The first for me is Habanero Yellow Bird hot sauce, which combines fiery habaneros with carrots. Yes, you definitely get the sweet, earthy taste you expect, but does it provide the rush that an addiction does? And is the hot sauce in which carrots are so common healthy? Let’s dive into Habanero’s Yellowbird and see what happens.


It’s definitely the first sauce I’ve ever eaten where organic carrots are at the top of the ingredient list. Ingredients: Carrots, onions, habanero peppers, organic brandy vinegar, garlic, organic cane sugar, concentrated mandarin orange juice, salt and concentrated lime juice.

The flavor of the carrot does not overpower the hot sauce of the yellow habanero bird at all. It actually forms a very pleasant base, naturally sweet and earthy, and this sweetness is slightly enhanced by cane sugar (but again not too sweet). You taste the carrots in the first few bites, but then you get mostly spiciness and a bit more depth thanks to the onion and garlic. The citrus of the tangerine and the concentrated lime juice are something you feel on your back, and both add a nice tangy note to the sauce at the end of cooking. All of this blends perfectly with the natural fruity sweetness of the habanero pepper.

After the carrots and heat, the main ingredient that stands out for me is the garlic. It’s so widespread and surprisingly fresh in this sauce that you quickly forget the spiciness and get carried away with the flavor.

Yellowbeard Habanero Hot sauce on a spoon

Heat balance

A bottle of Habanero Yellow Bird Hot Sauce indicates that yellow birds are naturally immune to the heat of hot peppers, so they have carte blanche with this rich food source. So, judging by the name, Yellowbird is a hot sauce that aims to accentuate the fire of the chilli present and give you a real boost.

With habanero hot sauces, it is easy to be completely consumed by heat, as habaneros are on a scale of 100,000 to 350,000 Scoville heat units. In our experience, the yellow bird balances the ingredients around the habanero peppers very well. There’s a lot of flavor in this bottle. But there is a catch, depending on the bottle you get.

The Yellowbird claims a Scoville heat rating of 15,580 to 54,535 Scoville Heat Units (SHU) for its habanero hot sauce. It’s very common. In the lower section you have a spiciness like fresh Serrano peppers (10,000 to 23,000 SHU) and in the upper section, just above the highest spiciness for Cayenne peppers (30,000 to 50,000 SHU.) So your experience with the balance of this sauce will vary. This high score puts it in the range where you would expect to find sauces that have habanero in the title. The lower end of the market is much more pleasant for most people. It ranges from medium-high spiciness to particularly high spiciness for hot sauce.

That said, our bottle of Habanero Yellow Bird hot sauce was well balanced – probably somewhere in the middle of this range. The habanero peppers give it quite a kick that you can feel on your tongue from the first bite. I get the heat in my throat, but it’s okay. According to my tasting, it’s not a sauce that will completely dissolve your sinuses (or make you run for a carton of milk), but it’s definitely a condiment to be respected.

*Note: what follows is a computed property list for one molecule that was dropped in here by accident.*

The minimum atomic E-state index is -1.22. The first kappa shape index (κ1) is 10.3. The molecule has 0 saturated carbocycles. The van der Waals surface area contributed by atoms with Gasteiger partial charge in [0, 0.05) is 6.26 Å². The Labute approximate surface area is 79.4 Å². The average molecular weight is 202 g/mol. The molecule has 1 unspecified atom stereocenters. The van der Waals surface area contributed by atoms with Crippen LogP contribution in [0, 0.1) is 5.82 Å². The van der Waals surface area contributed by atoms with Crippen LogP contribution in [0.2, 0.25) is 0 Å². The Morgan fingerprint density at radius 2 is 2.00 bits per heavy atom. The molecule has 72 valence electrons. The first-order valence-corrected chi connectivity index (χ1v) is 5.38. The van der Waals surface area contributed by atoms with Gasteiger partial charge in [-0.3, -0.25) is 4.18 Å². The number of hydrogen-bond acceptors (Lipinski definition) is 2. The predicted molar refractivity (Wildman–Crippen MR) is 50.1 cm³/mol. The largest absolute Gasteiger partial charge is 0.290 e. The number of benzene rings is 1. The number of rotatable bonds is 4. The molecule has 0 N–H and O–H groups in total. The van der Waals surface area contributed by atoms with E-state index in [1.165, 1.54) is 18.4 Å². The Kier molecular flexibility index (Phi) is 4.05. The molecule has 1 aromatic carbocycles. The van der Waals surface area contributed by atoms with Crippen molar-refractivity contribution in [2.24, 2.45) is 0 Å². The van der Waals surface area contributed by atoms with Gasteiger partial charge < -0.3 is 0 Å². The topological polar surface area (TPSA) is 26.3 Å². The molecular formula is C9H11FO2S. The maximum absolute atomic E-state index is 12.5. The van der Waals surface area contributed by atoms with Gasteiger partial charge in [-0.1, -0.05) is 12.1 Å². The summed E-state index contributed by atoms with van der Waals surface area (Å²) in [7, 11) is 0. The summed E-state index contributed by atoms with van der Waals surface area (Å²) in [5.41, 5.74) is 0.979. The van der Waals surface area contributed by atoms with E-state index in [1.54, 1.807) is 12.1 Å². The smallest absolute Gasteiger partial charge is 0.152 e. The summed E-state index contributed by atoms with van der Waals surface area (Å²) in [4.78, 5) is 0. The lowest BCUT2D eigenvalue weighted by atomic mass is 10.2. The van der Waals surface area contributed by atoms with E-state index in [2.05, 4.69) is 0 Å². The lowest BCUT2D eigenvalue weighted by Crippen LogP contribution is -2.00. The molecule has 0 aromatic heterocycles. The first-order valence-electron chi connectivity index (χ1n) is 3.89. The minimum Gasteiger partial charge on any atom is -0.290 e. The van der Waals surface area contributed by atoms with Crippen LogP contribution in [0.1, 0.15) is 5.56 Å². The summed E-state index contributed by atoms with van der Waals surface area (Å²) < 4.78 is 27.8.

I use about 2 tablespoons of this sauce on a taco and it gives me plenty of heat. Fortunately, the throat doesn’t burn constantly, even when building with this sauce. All you have left is a nice warm tongue and you’ll probably want more.

For salt lovers like me, this sauce contains 115 mg per tablespoon (about 38 mg per teaspoon), it’s not low in sodium, but it’s certainly not one of the highest on the market. In my experience, with the yellow bird Habanero, you don’t need extra salt, you just enjoy the taste.


I assumed it would be difficult to use this root in terms of ease of use. But Habanero Yellowcake Hotcake goes really well with tacos, pizza, chicken, rice, salads and more! It’s more of a utilitarian condiment than a niche hot sauce. Maybe that’s why they count portions in tablespoons instead of teaspoons. The label even says habanero spice, so go ahead!

I also love the way they packed that sauce. It comes in a large squeeze bottle with a narrow spout, so you never have to worry about overfilling it. It gives you the freedom to be as accurate or decadent as you want.


I love the use of the classic white and orange on the label of Habanero Yellow Bird hot sauce – after that, the only yellow thing is the yellow bird on the label. He looks like a character you see in a video game, and that makes him even more endearing to me. It’s simple and practical, and it looks good on the table. Does it stand out among the hot sauces? No, but it is if you combine it with your typical everyday condiments like ketchup and mustard.


Habanero Hot Sauce Yellowcake uses carrots to great effect in its mix – offering an earthy sweetness with a hint of lemony heat. The temperature range indicated in this sauce is wide, so your heat balance may vary from bottle to bottle.

General Taste 4
Heat balance 4
User-friendly 4
Collection box 3.5
X-Factor 4

On a scale of 1 (lowest value) to 5 (highest value).


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